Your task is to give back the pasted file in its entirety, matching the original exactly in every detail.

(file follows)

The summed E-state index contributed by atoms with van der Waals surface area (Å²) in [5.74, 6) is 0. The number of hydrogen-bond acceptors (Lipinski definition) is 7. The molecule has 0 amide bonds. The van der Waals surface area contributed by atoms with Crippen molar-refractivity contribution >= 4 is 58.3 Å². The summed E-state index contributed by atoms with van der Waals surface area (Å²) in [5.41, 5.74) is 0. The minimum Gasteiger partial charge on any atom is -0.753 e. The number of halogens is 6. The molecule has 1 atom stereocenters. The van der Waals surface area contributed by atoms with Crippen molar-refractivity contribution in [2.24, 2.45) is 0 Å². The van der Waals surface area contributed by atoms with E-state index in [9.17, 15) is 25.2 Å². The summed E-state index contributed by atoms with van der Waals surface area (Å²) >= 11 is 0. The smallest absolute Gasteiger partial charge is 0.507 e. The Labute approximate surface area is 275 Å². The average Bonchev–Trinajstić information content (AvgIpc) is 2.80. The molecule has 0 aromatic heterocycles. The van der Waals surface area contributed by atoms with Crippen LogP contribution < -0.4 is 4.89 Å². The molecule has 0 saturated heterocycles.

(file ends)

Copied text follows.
The summed E-state index contributed by atoms with van der Waals surface area (Å²) in [5.74, 6) is 0. The number of hydrogen-bond acceptors (Lipinski definition) is 7. The molecule has 0 amide bonds. The van der Waals surface area contributed by atoms with Crippen molar-refractivity contribution >= 4 is 58.3 Å². The summed E-state index contributed by atoms with van der Waals surface area (Å²) in [5.41, 5.74) is 0. The minimum Gasteiger partial charge on any atom is -0.753 e. The number of halogens is 6. The molecule has 1 atom stereocenters. The van der Waals surface area contributed by atoms with Crippen molar-refractivity contribution in [2.24, 2.45) is 0 Å². The van der Waals surface area contributed by atoms with E-state index in [9.17, 15) is 25.2 Å². The summed E-state index contributed by atoms with van der Waals surface area (Å²) >= 11 is 0. The smallest absolute Gasteiger partial charge is 0.507 e. The Labute approximate surface area is 275 Å². The average Bonchev–Trinajstić information content (AvgIpc) is 2.80. The molecule has 0 aromatic heterocycles. The van der Waals surface area contributed by atoms with Crippen LogP contribution < -0.4 is 4.89 Å². The molecule has 0 saturated heterocycles.